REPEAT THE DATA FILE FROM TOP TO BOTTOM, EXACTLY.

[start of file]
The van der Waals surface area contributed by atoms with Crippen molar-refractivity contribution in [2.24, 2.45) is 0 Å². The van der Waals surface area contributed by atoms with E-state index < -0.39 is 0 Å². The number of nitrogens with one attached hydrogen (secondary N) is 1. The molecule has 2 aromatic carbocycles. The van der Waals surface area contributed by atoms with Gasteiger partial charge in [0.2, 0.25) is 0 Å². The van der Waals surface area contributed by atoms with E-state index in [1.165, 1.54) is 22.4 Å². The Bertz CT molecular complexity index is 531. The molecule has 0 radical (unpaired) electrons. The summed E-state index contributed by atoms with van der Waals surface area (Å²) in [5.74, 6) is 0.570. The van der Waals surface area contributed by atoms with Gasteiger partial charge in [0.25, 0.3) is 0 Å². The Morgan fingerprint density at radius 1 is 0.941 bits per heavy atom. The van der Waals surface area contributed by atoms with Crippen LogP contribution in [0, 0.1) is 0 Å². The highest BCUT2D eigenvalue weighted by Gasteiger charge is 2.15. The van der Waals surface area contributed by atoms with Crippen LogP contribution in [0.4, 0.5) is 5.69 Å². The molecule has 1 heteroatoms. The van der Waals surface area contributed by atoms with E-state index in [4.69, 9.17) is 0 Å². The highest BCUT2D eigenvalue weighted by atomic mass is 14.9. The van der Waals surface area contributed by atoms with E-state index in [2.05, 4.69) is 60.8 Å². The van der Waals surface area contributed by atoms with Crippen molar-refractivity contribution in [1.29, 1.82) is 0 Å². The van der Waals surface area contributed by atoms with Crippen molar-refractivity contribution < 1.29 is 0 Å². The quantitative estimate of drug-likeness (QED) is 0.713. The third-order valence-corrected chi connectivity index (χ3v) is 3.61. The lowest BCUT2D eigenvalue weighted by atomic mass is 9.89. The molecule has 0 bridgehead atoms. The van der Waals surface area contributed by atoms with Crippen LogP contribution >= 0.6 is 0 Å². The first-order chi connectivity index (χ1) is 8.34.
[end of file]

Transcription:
The van der Waals surface area contributed by atoms with Crippen molar-refractivity contribution in [2.24, 2.45) is 0 Å². The van der Waals surface area contributed by atoms with E-state index < -0.39 is 0 Å². The number of nitrogens with one attached hydrogen (secondary N) is 1. The molecule has 2 aromatic carbocycles. The van der Waals surface area contributed by atoms with Gasteiger partial charge in [0.2, 0.25) is 0 Å². The van der Waals surface area contributed by atoms with E-state index in [1.165, 1.54) is 22.4 Å². The Bertz CT molecular complexity index is 531. The molecule has 0 radical (unpaired) electrons. The summed E-state index contributed by atoms with van der Waals surface area (Å²) in [5.74, 6) is 0.570. The van der Waals surface area contributed by atoms with Gasteiger partial charge in [0.25, 0.3) is 0 Å². The Morgan fingerprint density at radius 1 is 0.941 bits per heavy atom. The van der Waals surface area contributed by atoms with Crippen LogP contribution in [0, 0.1) is 0 Å². The highest BCUT2D eigenvalue weighted by Gasteiger charge is 2.15. The van der Waals surface area contributed by atoms with Crippen LogP contribution in [0.4, 0.5) is 5.69 Å². The molecule has 1 heteroatoms. The van der Waals surface area contributed by atoms with E-state index in [4.69, 9.17) is 0 Å². The highest BCUT2D eigenvalue weighted by atomic mass is 14.9. The van der Waals surface area contributed by atoms with E-state index in [2.05, 4.69) is 60.8 Å². The van der Waals surface area contributed by atoms with Crippen molar-refractivity contribution in [1.29, 1.82) is 0 Å². The van der Waals surface area contributed by atoms with Crippen molar-refractivity contribution < 1.29 is 0 Å². The quantitative estimate of drug-likeness (QED) is 0.713. The third-order valence-corrected chi connectivity index (χ3v) is 3.61. The lowest BCUT2D eigenvalue weighted by atomic mass is 9.89. The molecule has 0 bridgehead atoms. The van der Waals surface area contributed by atoms with Crippen LogP contribution >= 0.6 is 0 Å². The first-order chi connectivity index (χ1) is 8.34.